Does your computer take 5 minutes to boot up? Or does opening a simple web browser taking way longer than it should? Perhaps your computer is in dire need of optimization. With frequent use, computers slow down. This is due to various factors and will be different from one machine to the next, however, this doesn’t mean there are no definite ways to improve your computer’s performance.
Get Rid of All the Useless Stuff
You probably have a couple of unused background tasks running in the background right now, add some utility software you’ve installed half a year ago, and also the bloatware that the manufacturers installed. All of these things combined can slow down your computer to abysmal levels. You know that feeling- three minutes into booting into your desktop yet your memory consumption will be high, and your CPU processes are bouncing between 90% to 100%.
If this happens, it doesn’t mean that your system is weak or you need to get a new one. It simply means that the software side of your computer needs some cleaning. Much like we clean and organize our room to function more efficiently and smoothly, our computers need that too. The best place to start is to uninstall all the unused programs you have. If you can, include the programs the manufacturers pre-installed, too. Uninstalling these programs will also remove their utilities so they won’t be clogging up your CPU. However, even if you’ve uninstalled all the useless programs, it’s still the best practice to look at your Task Manager and see what’s eating up your process. Sometimes our computers are running background tasks that we don’t need, and if you find that yours do, you can choose to terminate them. This will hopefully bring down that CPU usage to below 80%.
Like with all things computer-related, it’s good to check on the internet the name of a process you’re going to terminate. Especially if you’re not familiar with it. While this is still relatively safe, proceed at your own risk.
Repaste Your Heatsink
Okay, right off the bat: you’ll be opening your computer for this one. If you’re not comfortable with that, it’s best to check with a professional or a friend who can help you.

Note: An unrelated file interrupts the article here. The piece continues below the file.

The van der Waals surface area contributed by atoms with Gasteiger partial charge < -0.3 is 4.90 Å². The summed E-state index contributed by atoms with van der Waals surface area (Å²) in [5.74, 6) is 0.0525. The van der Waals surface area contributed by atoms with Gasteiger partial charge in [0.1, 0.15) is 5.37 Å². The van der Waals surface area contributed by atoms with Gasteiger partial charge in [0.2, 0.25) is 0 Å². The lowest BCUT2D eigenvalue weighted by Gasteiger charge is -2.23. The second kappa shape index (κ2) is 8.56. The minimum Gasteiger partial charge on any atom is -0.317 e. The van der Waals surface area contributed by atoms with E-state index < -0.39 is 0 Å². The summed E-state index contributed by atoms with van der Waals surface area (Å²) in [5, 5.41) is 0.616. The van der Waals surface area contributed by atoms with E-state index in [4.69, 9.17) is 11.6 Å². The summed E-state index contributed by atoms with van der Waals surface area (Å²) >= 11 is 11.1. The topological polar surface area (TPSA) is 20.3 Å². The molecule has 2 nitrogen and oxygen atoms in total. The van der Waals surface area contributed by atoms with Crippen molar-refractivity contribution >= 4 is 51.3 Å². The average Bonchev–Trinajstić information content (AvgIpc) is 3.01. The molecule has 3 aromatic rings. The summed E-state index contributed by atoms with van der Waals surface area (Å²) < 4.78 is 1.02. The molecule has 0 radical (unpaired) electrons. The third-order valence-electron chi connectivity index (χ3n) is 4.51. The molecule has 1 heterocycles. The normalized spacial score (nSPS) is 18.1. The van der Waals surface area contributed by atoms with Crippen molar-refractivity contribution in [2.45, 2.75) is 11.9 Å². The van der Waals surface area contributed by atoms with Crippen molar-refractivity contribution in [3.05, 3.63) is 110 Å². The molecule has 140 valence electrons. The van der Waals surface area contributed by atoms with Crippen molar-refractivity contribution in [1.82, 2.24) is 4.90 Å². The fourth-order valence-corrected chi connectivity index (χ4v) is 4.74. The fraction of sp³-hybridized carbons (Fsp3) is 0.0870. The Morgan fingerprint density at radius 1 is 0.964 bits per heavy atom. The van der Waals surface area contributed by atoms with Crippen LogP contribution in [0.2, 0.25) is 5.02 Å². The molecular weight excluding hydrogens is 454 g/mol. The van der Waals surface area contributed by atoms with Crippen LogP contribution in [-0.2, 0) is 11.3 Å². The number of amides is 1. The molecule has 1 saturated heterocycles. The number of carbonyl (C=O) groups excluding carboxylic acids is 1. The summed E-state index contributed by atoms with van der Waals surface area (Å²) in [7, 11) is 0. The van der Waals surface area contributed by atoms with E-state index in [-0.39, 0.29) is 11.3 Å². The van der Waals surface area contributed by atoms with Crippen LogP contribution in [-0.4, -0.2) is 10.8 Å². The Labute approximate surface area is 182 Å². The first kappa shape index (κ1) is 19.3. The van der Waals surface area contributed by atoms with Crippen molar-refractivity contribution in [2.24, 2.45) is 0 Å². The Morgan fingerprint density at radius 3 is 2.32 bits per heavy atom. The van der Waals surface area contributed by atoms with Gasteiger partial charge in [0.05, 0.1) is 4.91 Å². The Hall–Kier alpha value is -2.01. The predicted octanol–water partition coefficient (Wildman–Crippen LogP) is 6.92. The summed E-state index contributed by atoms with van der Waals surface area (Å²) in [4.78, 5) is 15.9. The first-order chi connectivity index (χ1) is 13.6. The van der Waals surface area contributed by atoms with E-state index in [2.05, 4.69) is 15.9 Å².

Computers slow down for a variety of reasons, and among those reasons is heat. Our computers have a thermal threshold, and once the CPU temperature hits that threshold, it automatically slows itself down to cool itself. This is the reason why CPU and GPU-intensive tasks like gaming or video editing slows down after some time.
How do you help your computer cool down? By adding new thermal paste on the processors. If you’re not familiar with it, thermal paste is the goo that’s applied on top of the CPU or GPU when connecting it with a heatsink. This fills in the microscopic gaps metal has and ensures that heat is transferred from the processors to the heat pipe. Over time, this thermal goo cakes and solidifies- especially on gaming desktops and laptops. If you’ve had your laptop or computer for more than a year or so and experience slowdown or heating issues, repasting your thermal paste is worth looking into.
Minor Hardware Upgrades
Hardware upgrades don’t always have to be expensive, but they are always welcome. There are two ways to immediately increase the performance of your computer: upgrade your RAM and if you’re using a hard disk drive, switch over to a solid-state drive. Let’s talk about them one by one.
RAM, or random access memory, fetches, and stores the data you’re currently working on. Unlike storage memory, RAM is deleted and rewritten constantly as your RAM usage will vary greatly depending on what you’re doing. More RAM means the ability to have more tasks open simultaneously. If your computer begins to slow down when you have multiple software or internet browser tabs open, then RAM is the most likely culprit. Look up your current RAM amount and then desktop or laptop model online to see if it can accept more RAM. Having more means you can work more efficiently, and that it won’t slow down when you have more than one tab open.
If you’re still using a hard drive, then you have to switch to a solid-state drive right now. Also known as SSDs, they’re faster than hard drives by a mile. An SSD can boot up to your desktop in a matter of seconds and open your files and other software much faster too. The difference lies in how they’re made: hard disks still use spinning disks inside while an SSD is much similar to a USB stick that uses microchips to store memory.
Meta title: Make Your Computer Work Faster in Three Ways
Meta Description: We use our computers every day, and overtime they slowdown. While the reason for it slowing down can vary from computer to computer, there are still ways to improve performance. Read on.